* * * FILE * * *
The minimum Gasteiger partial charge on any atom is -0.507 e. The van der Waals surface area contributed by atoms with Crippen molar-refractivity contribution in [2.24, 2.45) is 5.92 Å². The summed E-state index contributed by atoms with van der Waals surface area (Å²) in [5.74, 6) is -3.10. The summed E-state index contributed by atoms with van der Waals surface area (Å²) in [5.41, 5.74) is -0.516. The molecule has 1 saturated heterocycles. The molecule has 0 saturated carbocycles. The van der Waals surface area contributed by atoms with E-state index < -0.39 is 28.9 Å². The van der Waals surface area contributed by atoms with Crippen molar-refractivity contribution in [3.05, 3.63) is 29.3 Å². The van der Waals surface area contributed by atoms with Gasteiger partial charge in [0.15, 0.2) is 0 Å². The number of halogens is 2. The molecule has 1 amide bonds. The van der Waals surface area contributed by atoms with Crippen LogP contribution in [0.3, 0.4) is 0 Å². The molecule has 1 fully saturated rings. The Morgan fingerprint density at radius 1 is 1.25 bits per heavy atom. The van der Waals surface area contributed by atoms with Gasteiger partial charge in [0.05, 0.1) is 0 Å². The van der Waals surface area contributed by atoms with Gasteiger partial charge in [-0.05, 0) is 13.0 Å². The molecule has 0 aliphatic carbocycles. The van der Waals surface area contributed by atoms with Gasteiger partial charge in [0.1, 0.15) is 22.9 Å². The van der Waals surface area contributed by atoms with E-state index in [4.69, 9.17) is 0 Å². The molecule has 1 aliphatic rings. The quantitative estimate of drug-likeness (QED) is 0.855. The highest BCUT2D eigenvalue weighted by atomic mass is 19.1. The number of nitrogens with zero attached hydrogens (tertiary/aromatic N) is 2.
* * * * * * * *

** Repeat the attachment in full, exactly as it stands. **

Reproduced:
The minimum Gasteiger partial charge on any atom is -0.507 e. The van der Waals surface area contributed by atoms with Crippen molar-refractivity contribution in [2.24, 2.45) is 5.92 Å². The summed E-state index contributed by atoms with van der Waals surface area (Å²) in [5.74, 6) is -3.10. The summed E-state index contributed by atoms with van der Waals surface area (Å²) in [5.41, 5.74) is -0.516. The molecule has 1 saturated heterocycles. The molecule has 0 saturated carbocycles. The van der Waals surface area contributed by atoms with E-state index < -0.39 is 28.9 Å². The van der Waals surface area contributed by atoms with Crippen molar-refractivity contribution in [3.05, 3.63) is 29.3 Å². The van der Waals surface area contributed by atoms with Gasteiger partial charge in [0.15, 0.2) is 0 Å². The number of halogens is 2. The molecule has 1 amide bonds. The van der Waals surface area contributed by atoms with Crippen LogP contribution in [0.3, 0.4) is 0 Å². The molecule has 1 fully saturated rings. The Morgan fingerprint density at radius 1 is 1.25 bits per heavy atom. The van der Waals surface area contributed by atoms with Gasteiger partial charge in [0.05, 0.1) is 0 Å². The van der Waals surface area contributed by atoms with Gasteiger partial charge in [-0.05, 0) is 13.0 Å². The molecule has 0 aliphatic carbocycles. The van der Waals surface area contributed by atoms with Gasteiger partial charge in [0.1, 0.15) is 22.9 Å². The van der Waals surface area contributed by atoms with E-state index in [4.69, 9.17) is 0 Å². The molecule has 1 aliphatic rings. The quantitative estimate of drug-likeness (QED) is 0.855. The highest BCUT2D eigenvalue weighted by atomic mass is 19.1. The number of nitrogens with zero attached hydrogens (tertiary/aromatic N) is 2.